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Bioinformatics pp 385-416 | Cite as

Genome Rearrangement by the Double Cut and Join Operation

  • Richard Friedberg
  • Aaron E. Darling
  • Sophia Yancopoulos
Part of the Methods in Molecular Biology™ book series (MIMB, volume 452)

Abstract

The Double Cut and Join is an operation acting locally at four chromosomal positions without regard to chromosomal context. This chapter discusses its application and the resulting menu of operations for genomes consisting of arbitrary numbers of circular chromosomes, as well as for a general mix of linear and circular chromosomes. In the general case the menu includes: inversion, translocation, transposition, formation and absorption of circular intermediates, conversion between linear and circular chromosomes, block interchange, fission, and fusion. This chapter discusses the well-known edge graph and its dual, the adjacency graph, recently introduced by Bergeron et al. Step-by-step procedures are given for constructing and manipulating these graphs. Simple algorithms are given in the adjacency graph for computing the minimal DCJ distance between two genomes and finding a minimal sorting; and use of an online tool (Mauve) to generate synteny blocks and apply DCJ is described.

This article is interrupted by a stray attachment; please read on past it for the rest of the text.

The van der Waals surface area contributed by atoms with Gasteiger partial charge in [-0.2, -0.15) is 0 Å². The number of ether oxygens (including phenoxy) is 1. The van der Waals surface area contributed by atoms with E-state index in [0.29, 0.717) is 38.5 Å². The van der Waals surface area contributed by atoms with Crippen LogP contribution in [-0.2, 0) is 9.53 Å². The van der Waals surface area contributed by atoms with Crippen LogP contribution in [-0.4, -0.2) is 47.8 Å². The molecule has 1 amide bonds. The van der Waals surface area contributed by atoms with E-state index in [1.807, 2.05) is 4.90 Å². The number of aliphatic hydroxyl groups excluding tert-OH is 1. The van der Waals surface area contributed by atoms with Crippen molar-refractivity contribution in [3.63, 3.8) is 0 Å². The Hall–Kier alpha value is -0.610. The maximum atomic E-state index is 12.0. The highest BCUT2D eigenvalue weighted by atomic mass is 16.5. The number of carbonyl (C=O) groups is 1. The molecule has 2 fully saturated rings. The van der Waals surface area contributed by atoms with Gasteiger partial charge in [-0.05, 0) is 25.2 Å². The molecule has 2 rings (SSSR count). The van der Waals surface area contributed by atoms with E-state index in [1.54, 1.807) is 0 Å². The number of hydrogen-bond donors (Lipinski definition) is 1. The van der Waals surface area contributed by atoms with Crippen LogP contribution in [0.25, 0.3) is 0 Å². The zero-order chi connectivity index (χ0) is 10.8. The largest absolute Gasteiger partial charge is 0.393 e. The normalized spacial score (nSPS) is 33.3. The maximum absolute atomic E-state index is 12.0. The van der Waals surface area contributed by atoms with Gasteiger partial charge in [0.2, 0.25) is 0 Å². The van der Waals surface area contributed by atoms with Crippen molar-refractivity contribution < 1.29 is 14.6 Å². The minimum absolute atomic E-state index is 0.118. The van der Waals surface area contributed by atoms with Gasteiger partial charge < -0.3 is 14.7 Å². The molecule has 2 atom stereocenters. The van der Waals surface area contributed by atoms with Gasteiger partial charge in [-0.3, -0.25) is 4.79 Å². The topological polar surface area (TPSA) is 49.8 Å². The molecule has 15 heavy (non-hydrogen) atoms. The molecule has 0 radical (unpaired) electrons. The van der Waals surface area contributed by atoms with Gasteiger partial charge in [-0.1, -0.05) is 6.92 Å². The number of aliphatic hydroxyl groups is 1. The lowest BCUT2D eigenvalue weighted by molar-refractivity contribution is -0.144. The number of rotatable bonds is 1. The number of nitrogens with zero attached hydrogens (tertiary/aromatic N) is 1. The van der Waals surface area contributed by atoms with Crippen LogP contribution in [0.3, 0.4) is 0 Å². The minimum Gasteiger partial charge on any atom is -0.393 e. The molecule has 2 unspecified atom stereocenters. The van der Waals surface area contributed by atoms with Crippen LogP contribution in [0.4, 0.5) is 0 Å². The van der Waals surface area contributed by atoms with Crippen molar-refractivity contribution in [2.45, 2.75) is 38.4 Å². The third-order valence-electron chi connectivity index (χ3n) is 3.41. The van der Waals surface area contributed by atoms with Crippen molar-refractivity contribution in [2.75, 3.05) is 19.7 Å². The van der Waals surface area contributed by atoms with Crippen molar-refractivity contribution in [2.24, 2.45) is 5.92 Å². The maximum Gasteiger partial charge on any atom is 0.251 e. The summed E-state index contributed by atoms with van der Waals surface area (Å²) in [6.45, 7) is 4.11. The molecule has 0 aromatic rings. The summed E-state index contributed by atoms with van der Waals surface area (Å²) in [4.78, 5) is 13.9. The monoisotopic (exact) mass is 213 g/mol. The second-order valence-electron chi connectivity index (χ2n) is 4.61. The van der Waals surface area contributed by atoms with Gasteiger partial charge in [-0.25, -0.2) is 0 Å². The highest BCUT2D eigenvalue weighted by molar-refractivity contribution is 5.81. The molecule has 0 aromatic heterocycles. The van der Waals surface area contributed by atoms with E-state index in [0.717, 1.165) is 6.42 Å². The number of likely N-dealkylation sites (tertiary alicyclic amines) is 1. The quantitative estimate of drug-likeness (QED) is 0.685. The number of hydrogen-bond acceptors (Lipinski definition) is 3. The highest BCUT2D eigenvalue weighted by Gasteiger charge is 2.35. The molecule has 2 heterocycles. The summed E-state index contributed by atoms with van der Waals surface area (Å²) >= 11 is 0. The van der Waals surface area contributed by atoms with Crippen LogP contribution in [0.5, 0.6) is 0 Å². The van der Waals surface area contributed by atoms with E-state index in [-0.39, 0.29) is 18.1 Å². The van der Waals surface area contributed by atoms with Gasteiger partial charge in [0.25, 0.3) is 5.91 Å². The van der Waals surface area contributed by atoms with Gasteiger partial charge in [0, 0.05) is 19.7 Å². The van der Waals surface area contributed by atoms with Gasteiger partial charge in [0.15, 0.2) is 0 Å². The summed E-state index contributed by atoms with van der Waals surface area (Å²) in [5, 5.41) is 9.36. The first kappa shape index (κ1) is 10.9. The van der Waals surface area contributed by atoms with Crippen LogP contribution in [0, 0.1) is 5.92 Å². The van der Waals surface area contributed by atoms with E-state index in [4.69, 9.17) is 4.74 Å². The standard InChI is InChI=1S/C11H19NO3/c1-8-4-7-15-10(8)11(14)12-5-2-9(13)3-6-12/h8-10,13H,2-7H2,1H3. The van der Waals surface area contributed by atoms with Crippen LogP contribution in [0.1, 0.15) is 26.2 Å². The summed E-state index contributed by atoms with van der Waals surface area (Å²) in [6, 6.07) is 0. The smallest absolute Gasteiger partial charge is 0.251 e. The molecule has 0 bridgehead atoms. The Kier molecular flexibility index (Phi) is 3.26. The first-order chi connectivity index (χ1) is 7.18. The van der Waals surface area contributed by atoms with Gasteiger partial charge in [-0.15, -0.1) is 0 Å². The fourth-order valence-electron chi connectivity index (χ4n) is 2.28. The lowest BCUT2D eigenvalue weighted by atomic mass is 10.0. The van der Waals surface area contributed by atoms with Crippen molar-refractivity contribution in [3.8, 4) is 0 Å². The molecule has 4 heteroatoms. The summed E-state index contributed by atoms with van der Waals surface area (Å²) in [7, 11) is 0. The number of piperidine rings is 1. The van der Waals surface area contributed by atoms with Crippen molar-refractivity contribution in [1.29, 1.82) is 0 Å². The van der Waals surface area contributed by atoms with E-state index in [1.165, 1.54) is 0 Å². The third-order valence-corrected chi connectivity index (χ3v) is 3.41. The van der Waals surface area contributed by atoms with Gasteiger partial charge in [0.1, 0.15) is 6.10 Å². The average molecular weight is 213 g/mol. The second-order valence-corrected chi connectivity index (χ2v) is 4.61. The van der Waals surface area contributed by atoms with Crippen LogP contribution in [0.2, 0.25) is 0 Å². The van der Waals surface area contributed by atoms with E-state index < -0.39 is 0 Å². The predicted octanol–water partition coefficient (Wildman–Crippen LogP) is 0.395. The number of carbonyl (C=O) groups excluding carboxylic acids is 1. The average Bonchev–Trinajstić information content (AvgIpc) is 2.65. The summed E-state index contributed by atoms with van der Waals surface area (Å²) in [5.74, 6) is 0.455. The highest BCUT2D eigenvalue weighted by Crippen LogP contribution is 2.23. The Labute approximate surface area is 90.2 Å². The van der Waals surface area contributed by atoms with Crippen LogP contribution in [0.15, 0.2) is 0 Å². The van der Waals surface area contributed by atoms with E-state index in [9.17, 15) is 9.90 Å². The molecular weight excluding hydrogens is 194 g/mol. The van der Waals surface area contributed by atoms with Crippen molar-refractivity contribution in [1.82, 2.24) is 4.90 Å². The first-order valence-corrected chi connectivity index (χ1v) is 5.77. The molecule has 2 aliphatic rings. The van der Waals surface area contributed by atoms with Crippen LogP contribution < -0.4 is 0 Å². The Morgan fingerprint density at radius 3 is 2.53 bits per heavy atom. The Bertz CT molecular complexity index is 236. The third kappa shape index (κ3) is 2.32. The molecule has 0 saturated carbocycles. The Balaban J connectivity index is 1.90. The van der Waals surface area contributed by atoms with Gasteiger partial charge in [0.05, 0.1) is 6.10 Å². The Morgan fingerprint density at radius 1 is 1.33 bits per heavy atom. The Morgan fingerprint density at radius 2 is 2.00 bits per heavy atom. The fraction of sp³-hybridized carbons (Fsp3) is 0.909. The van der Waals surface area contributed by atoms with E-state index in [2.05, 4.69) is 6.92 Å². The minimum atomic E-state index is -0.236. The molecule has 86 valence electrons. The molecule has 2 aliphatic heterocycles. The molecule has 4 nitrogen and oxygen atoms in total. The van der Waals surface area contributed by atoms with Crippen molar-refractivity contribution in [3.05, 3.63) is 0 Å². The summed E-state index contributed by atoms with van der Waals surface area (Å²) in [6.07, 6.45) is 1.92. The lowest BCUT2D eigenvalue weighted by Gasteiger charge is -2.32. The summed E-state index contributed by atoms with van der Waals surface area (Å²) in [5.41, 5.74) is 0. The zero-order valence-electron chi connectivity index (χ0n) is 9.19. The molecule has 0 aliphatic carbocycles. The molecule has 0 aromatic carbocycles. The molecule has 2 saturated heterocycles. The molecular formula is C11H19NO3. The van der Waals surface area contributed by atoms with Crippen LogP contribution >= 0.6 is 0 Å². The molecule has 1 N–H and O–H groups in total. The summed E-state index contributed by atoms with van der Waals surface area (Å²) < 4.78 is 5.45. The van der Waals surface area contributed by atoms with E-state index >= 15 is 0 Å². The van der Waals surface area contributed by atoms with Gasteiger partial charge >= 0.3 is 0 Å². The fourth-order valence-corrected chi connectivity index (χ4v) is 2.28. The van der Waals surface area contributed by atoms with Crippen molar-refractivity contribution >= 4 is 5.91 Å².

Key Words

Genome rearrangements gene order Mauve synteny inversion reversal transloca-tion transposition block interchange fission fusion 

Notes

Acknowledgments

The authors are grateful to David Sankoff for his advice and encouragement; Anne Bergeron for communicating the idea of the adjacency graph in advance of publication; Mike Tsai for his online implementation of the DCJ; and Betty Harris for invaluable logistic support and encouragement. S.Y. thanks Nicholas Chiorazzi for his enthusiasm, encouragement, and support; and A.E.D is supported by NSF grant DBI-0630765.

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Copyright information

© Humana Press, a part of Springer Science+Business Media, LLC 2008

Authors and Affiliations

  • Richard Friedberg
    • 1
  • Aaron E. Darling
    • 2
  • Sophia Yancopoulos
    • 3
  1. 1.Department of PhysicsColumbia UniversityNew York
  2. 2.ARC Centre of Excellence in Bioinformatics, and Institute for Molecular BioscienceThe University of QueenslandBrisbaneAustralia
  3. 3.The Feinstein Institute for Medical ResearchManhasset

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